EU border agency accused of exploiting interpreters 

eu border agency accused of exploiting interpreters

eu border agency accused of exploiting interpreters

EUEU – A petition on the website alleges that Frontex is “exploiting its own staff” and violating European standards for pay and working conditions by using an outside contractor that offers low wages. They are accused of exploiting staff with the help of a contractor who is said to offer translators an efficient wage of fewer than 2.50 euros per hour.

The European Border and Coast Guard Agency, the EU’s top-funded agency with a budget of €754 million, is approached by interpreters working with vulnerable asylum seekers in places like Greece, Italy, and the Canary Islands.

“This last offer from SeproTec is the worst offer I ever received as an interpreter,” says Mohammed Moktar, translator and cultural mediator who initiated the petition. He explained that he had never been offered such low pay for eight years of work in EU agencies, including Frontex. He was approached by a Madrid-headquartered company that recently won a contract to provide translators for Frontex.

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Translators can never be more than 30 minutes away from their work base and may have to work up to 12 hours at a time, often dealing with traumatized people who have endured horrendous sea crossings.

It is unreasonable not to include these benefits, the applicants contend. Frontex translators are sent for several months to popular tourist destinations where short-term accommodation is expensive. “We request a reasonable salary per month plus the expenses for accommodation, transportation and flights,” says the petition, signed by 182 people on August 12.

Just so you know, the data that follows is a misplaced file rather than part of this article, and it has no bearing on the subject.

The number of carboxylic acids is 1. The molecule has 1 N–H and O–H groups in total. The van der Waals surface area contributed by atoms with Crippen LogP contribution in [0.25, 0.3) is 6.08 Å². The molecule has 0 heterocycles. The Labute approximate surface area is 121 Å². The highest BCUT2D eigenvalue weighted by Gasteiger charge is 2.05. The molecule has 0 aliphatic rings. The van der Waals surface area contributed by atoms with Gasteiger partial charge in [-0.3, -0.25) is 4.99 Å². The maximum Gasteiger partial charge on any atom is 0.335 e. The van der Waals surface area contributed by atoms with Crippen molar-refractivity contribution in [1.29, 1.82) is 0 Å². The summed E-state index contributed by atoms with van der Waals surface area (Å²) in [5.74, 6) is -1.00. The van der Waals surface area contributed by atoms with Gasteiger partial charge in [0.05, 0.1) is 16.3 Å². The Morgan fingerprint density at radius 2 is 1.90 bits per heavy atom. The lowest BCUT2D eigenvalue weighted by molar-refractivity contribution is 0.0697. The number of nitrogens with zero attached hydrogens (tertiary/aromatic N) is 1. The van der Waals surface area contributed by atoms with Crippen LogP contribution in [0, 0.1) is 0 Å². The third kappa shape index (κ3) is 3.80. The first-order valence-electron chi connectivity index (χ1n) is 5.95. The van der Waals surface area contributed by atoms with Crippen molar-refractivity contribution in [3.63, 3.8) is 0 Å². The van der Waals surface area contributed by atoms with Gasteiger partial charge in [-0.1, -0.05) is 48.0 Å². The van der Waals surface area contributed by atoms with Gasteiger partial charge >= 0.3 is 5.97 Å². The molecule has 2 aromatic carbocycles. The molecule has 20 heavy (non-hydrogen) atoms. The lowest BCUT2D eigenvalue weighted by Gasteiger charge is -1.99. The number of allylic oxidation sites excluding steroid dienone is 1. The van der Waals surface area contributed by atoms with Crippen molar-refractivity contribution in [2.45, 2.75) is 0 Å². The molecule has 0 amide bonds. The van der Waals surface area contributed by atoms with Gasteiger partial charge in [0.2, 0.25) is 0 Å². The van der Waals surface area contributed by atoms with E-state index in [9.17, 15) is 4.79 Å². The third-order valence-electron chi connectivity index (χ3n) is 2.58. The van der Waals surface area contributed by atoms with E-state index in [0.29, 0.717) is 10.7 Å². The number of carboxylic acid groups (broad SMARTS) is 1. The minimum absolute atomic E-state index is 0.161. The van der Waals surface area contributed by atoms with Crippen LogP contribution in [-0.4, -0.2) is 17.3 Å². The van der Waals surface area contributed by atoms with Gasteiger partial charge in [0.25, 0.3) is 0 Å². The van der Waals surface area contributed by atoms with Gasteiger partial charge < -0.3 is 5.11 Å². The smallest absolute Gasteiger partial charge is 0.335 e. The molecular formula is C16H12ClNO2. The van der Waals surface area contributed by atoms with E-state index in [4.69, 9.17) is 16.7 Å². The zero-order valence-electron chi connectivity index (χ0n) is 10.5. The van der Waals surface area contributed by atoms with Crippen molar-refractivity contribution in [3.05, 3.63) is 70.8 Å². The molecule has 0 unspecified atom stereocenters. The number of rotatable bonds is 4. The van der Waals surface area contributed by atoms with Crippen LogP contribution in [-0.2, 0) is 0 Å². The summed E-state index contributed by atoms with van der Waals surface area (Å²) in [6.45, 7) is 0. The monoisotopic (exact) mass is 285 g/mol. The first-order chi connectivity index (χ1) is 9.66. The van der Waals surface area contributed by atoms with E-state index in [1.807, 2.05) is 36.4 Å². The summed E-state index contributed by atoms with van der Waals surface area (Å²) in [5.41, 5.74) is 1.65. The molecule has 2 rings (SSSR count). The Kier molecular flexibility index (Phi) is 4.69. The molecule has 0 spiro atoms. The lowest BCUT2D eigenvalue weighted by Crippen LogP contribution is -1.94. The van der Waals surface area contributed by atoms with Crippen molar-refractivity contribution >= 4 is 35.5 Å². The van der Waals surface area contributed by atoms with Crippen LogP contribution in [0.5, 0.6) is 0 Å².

The Warsaw agency said it values the professionalism of translators and cultural mediators, people who understand the dialects, accents, culture, and customs of the region. “They are present during interviews with migrants coming to Europe and greatly facilitate the registration and identification procedures.”

The job can be stressful, with the psychological strain required of telling traumatic stories in the first person.

SeproTec added that its reports on services provided by Frontex show that cultural mediators worked an average of 32 hours per week, with less than 5% of the time outside of working hours. “He said that he pays allowances to cover all or part of living expenses in “isolated cases” when it is necessary to transfer employees to another country. The company has a strict policy of compliance with the applicable legal framework,” the company added.

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Journey alongside Neha M, a dedicated advocate for workers' rights. Neha's storytelling transcends boundaries, unraveling the human narratives behind labor issues.

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